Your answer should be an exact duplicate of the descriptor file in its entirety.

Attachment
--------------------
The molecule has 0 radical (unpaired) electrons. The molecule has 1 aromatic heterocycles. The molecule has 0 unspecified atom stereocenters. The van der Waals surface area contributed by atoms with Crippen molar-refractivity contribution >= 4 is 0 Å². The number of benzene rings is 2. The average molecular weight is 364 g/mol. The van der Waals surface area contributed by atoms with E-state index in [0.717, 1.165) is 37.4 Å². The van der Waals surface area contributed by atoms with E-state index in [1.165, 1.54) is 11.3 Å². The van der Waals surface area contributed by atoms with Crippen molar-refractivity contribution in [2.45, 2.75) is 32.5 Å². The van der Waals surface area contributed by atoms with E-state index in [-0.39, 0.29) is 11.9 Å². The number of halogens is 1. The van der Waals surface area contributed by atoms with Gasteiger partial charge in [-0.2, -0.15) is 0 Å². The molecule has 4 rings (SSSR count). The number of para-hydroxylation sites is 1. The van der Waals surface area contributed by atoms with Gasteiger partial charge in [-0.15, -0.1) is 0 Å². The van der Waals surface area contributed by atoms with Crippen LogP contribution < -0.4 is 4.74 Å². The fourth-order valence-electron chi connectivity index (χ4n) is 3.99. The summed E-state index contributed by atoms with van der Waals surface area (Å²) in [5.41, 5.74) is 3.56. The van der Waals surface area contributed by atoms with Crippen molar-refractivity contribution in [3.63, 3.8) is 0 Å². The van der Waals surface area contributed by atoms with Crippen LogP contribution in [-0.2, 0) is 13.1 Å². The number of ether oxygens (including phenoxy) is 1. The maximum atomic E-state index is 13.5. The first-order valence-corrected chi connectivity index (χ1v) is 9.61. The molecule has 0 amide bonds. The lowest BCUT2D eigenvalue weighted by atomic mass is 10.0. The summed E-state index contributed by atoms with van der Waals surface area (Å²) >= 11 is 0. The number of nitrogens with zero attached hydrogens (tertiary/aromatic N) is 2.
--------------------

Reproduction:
The molecule has 0 radical (unpaired) electrons. The molecule has 1 aromatic heterocycles. The molecule has 0 unspecified atom stereocenters. The van der Waals surface area contributed by atoms with Crippen molar-refractivity contribution >= 4 is 0 Å². The number of benzene rings is 2. The average molecular weight is 364 g/mol. The van der Waals surface area contributed by atoms with E-state index in [0.717, 1.165) is 37.4 Å². The van der Waals surface area contributed by atoms with E-state index in [1.165, 1.54) is 11.3 Å². The van der Waals surface area contributed by atoms with Crippen molar-refractivity contribution in [2.45, 2.75) is 32.5 Å². The van der Waals surface area contributed by atoms with E-state index in [-0.39, 0.29) is 11.9 Å². The number of halogens is 1. The van der Waals surface area contributed by atoms with Gasteiger partial charge in [-0.2, -0.15) is 0 Å². The molecule has 4 rings (SSSR count). The number of para-hydroxylation sites is 1. The van der Waals surface area contributed by atoms with Gasteiger partial charge in [-0.15, -0.1) is 0 Å². The van der Waals surface area contributed by atoms with Crippen LogP contribution < -0.4 is 4.74 Å². The fourth-order valence-electron chi connectivity index (χ4n) is 3.99. The summed E-state index contributed by atoms with van der Waals surface area (Å²) in [5.41, 5.74) is 3.56. The van der Waals surface area contributed by atoms with Crippen molar-refractivity contribution in [3.63, 3.8) is 0 Å². The van der Waals surface area contributed by atoms with Crippen LogP contribution in [-0.2, 0) is 13.1 Å². The number of ether oxygens (including phenoxy) is 1. The maximum atomic E-state index is 13.5. The first-order valence-corrected chi connectivity index (χ1v) is 9.61. The molecule has 0 amide bonds. The lowest BCUT2D eigenvalue weighted by atomic mass is 10.0. The summed E-state index contributed by atoms with van der Waals surface area (Å²) >= 11 is 0. The number of nitrogens with zero attached hydrogens (tertiary/aromatic N) is 2.